The filmmaker and photographer discusses the return to her work on Russia’s inmates.
“I’m interested in subterranean culture that says ‘I will trick you’ to official culture, ‘I will play you.’”
Tarkovsky, aural illusions, and cultivating transcendent spaces.
Emilia Kabakov talks about her need to live between reality and fantasy, and discusses paint in comparison to installation.
The revelatory rediscovery of Russian absurdist writer Daniil Kharms.
Sussman’s remarkable new film, whiteonwhite:algorithmicnoir is an sci-fi narrative that constantly re-edits itself. The filmmaker talks to poet Yankelvich about outdated notions of the future, Malevich and Kazakh deserts.
“It is a disgraceful world, populated by some creatures that were once humans, but now these living beings are degraded, ghastly, appalling.” Kevin Kinsella discusses the photography exhibition, Boris Mikhailov: Case Study, which runs at MoMa until September fifth.
A scholar not only of literature, but of culture, horticulture, and above all the human body and its communications, Nádas presents a picture of temperament and elegance in the great tradition of the European intellectual.
Dissolution of the totalitarian Soviet regime brought Russia democracy of an imperfect sort. But much of the euphoria of the early nineties has dissipated in the face of new realities.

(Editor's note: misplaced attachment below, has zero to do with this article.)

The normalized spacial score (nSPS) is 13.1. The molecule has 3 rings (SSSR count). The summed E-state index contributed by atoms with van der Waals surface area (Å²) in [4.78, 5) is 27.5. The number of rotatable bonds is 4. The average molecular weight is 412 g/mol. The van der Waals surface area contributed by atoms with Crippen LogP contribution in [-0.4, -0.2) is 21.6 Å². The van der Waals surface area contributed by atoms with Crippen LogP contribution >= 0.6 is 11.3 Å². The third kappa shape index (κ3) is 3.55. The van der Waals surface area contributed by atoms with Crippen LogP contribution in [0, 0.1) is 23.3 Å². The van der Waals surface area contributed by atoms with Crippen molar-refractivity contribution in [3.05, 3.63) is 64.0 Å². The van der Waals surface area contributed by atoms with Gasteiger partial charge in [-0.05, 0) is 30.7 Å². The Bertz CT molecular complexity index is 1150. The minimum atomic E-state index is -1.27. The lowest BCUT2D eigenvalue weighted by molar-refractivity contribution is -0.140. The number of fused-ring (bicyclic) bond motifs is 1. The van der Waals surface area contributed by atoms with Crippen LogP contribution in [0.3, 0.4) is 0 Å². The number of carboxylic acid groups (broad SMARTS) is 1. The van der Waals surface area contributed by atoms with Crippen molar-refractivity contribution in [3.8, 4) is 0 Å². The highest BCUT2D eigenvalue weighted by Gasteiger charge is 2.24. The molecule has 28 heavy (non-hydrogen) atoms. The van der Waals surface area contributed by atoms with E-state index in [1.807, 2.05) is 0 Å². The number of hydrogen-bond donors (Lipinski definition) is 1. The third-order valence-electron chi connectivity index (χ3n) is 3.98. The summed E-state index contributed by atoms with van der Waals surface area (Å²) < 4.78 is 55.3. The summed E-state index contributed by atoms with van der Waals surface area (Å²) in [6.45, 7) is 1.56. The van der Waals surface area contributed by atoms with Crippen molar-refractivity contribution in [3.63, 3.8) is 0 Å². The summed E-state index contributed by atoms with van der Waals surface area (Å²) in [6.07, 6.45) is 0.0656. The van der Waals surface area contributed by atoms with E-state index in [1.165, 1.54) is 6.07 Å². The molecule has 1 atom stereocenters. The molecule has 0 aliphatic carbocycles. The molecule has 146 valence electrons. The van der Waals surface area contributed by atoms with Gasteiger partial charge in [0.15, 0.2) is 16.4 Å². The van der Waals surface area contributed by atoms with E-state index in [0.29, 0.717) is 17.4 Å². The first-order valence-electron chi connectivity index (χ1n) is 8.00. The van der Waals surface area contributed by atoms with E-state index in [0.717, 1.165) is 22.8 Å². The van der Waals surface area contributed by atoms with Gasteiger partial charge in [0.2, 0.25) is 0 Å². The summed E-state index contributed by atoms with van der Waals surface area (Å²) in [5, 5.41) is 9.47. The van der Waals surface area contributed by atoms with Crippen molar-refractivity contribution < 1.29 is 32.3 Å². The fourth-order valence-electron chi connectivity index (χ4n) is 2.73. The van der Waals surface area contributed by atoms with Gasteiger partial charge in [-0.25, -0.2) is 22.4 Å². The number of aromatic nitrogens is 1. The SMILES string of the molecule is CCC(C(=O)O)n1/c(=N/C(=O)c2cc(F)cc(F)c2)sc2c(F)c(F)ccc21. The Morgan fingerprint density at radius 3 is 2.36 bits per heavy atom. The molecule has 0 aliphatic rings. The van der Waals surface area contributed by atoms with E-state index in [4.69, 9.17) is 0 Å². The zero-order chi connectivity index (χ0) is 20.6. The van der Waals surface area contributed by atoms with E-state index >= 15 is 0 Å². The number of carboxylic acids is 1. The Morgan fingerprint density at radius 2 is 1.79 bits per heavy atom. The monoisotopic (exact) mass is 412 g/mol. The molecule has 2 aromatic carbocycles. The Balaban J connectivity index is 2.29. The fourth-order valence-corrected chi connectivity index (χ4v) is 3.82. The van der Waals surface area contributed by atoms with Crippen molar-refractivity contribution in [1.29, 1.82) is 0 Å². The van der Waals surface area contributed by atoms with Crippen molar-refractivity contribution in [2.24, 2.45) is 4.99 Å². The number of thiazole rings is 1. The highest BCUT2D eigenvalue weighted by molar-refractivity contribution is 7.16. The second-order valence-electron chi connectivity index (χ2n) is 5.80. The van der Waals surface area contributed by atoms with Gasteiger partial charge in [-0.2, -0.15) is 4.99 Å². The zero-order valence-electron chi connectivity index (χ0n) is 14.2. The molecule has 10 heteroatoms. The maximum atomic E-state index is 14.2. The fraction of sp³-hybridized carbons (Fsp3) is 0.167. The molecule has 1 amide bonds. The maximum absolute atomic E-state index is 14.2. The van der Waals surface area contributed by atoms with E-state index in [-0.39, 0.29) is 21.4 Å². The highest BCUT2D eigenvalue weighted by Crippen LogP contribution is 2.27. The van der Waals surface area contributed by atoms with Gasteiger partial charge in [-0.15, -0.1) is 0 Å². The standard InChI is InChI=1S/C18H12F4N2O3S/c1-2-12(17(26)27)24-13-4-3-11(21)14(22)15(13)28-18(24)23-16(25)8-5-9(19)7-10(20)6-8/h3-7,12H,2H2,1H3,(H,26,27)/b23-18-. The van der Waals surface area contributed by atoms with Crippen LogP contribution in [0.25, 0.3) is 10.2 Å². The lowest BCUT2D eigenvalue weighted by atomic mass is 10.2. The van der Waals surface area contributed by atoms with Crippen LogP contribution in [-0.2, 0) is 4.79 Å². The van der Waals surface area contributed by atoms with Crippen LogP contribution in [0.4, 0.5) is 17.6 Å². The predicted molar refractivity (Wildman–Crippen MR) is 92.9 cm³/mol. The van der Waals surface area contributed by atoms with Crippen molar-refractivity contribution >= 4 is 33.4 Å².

Yuri Lyubimov discusses the theater as a phenomenon for the elite, censorship, and why Scandinavians are more prepared for plays.
Station and Soveit War memorial Teptow Park East Berlin, acrylic paintings on plastic panels, by Peter Waite.
Director Gleb Panfilov talks with Liza Béar about his struggles with GOSKINO, the Soviet film committee, and his previously censored film Tema.
We took a walk, bus ride, walk, bus ride, walk to an apartment in the middle of Leningrad, up many flights of stairs—no speaking, so the neighbors would not hear a foreign language as we passed their doors.
Painting by Sergei Bugayev, circa 1984, part of the Leningrad portfolio.